As the regime of Syrian President Bashar al Assad maintains a tenuous hold on power, Turkey's southern border is getting progressively unstable. At the same time, Turkey is finding it harder all the time to influence the trajectory of Muslim Brotherhood-style Islamist groups in the region, as evidenced by Egyptian President Mohammed Morsi's struggles and by the fact that Egypt assumed the role of mediator between Hamas and Israel following the recent crisis in Gaza.
This has created space for opponents of the Justice and Development Party's foreign policy, and of Foreign Minister Ahmet Davutoglu's doctrine of "zero problems with neighbors," to voice their criticisms. It also has created a political opportunity for the Republican People's Party. The party exploited Prime Minister Recep Tayyip Erdogan's loss of influence in Syria when an opposition party delegation in October secured the release of a Turkish journalist held in Aleppo. Now they are looking to take advantage of the government's deteriorating relations with Baghdad, where Erdogan's refusal to extradite Iraqi Vice President Tariq al-Hashimi and Ankara's increased cooperation with the Kurdistan Regional Government have elicited strong objections.
The confrontational foreign policy moves by Turkey's opposition party have not been confined to neighboring countries. On Sept. 30, Morsi invited Kilicdaroglu to visit Egypt, while on Dec. 6, Faruk Logoglu, the party's deputy chair and a former ambassador to the United States, said that his party would like to send a representative to Gaza and Ramallah. Turkey's relations with Egypt help shape the balance of power in the Middle East, and the Republican People's Party's moves in a country that is influenced by the Justice and Development Party's own blend of Islam and democracy illustrate an evolving internal opposition to Turkey's recent foreign policy. By focusing on countries that receive the focus of the Erdogan government's diplomatic energy, the opposition is looking to highlight the shortcomings of Turkey's recent foreign policy and to show its awareness of Turkey's rising international role. This amounts to a re-invention of the Republican People's Party's strategy.
A Political Pivot
Since the Justice and Development Party moved into power, the Republican People's Party has built its political strategy around domestic issues, emphasizing its role as protector of the secular legacy of Mustafa Kemal Ataturk, the founder of modern Turkey. While this has allowed the party to maintain much of its core support among liberals, it has been unable to make inroads with conservatives, who for the most part continue to support the Justice and Development Party.Erdogan's charismatic and direct leadership style has also proven to be effective in gaining electoral support in a country aspiring to be a regional power. His strong stances in regards to regional actors such as Israel and Syria play well to the Turkish electorate, and the Republican People's Party is picking up on this. As the party adopts a more international focus to align its strategy with Turkey's regional aspirations, its leaders hope to amplify the perception that Erdogan's party has fallen repeatedly short in the foreign policy arena. The Republican People's Party could use this as a base to challenge Erdogan on domestic issues such as Turkey's lagging economy, a side effect of the financial crisis plaguing Europe.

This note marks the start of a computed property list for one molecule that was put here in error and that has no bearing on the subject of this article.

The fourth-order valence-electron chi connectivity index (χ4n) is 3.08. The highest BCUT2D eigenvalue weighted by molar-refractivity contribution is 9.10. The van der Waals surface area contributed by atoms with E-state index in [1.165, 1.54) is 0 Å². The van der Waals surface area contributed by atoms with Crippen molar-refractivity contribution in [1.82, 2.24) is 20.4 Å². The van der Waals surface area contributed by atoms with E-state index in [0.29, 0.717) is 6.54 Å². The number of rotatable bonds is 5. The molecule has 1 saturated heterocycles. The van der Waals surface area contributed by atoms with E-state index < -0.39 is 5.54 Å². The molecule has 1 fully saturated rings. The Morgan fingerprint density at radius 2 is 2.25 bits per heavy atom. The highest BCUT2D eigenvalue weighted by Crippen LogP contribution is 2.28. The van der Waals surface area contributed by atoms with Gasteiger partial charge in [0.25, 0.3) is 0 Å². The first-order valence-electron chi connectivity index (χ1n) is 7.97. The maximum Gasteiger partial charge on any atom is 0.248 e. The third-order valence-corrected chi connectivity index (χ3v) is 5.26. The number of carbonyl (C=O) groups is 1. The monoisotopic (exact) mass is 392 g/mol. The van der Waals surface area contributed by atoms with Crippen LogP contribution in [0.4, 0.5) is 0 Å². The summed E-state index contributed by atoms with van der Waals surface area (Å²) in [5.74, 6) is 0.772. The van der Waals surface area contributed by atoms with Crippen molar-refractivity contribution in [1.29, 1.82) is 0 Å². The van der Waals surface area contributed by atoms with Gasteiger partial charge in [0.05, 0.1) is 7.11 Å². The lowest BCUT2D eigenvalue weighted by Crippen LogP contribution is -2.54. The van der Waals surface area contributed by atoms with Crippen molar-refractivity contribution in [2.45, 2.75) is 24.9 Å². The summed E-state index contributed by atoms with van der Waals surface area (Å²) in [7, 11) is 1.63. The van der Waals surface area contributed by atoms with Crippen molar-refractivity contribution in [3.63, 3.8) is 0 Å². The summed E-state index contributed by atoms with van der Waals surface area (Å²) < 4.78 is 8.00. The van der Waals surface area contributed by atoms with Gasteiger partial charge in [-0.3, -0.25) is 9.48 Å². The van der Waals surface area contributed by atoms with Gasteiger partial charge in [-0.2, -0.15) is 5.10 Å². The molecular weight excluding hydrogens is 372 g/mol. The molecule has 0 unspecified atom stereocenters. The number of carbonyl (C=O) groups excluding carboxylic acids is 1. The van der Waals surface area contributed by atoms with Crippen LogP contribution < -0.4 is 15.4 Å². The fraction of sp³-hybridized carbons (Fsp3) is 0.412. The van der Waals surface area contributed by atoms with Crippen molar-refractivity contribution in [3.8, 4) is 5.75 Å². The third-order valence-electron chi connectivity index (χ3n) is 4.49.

The Republican People's Party has so far not been able to mount a significant and focused opposition to the government, and that will probably not change in the upcoming local elections, set for early 2014. Their objective in those elections will be to maintain control of Turkey's third-largest city, Izmir, and to focus on the major southern city of Antalya, in addition to a few major boroughs of Istanbul. However, the party is getting set to broaden its campaign against the Justice and Development Party in presidential elections later in 2014.
As regional developments unfold, the opposition is hoping Erdogan's failures will be made clear to the general population of Turkey. For instance, as Syria further disintegrates, a Kurdish entity similar to northern Iraq's Kurdistan Regional Government may take shape in that country. This would cross a redline for Turkey and would damage the credibility of the Erdogan administration.
The Republican People's Party's new focus comes at a time when other secular parties are in the retreat across most of the Islamic world, and this may be one reason the party seems to lack political allies in its foreign policy strategy against the Justice and Development Party. The Nationalist Movement Party on Dec. 13 said it would turn down an invitation to Baghdad if that were offered; it then chided Republican People's Party leadership, saying the party should not allow itself to be exploited by the Iraqi government.
Erdogan and the Justice and Development Party appear to be facing a more concrete electoral challenge from an opposition party that is looking to use foreign policy to undercut the ruling party's popularity. The Republican People's Party's strategy aims to attract supporters on the margins of the Islamist-secularist political divide, and its success will depend on regional developments and on Turkey's ability to weather the economic slowdown. For now, the Justice and Development Party does not appear to be facing a significant threat to its hold on power.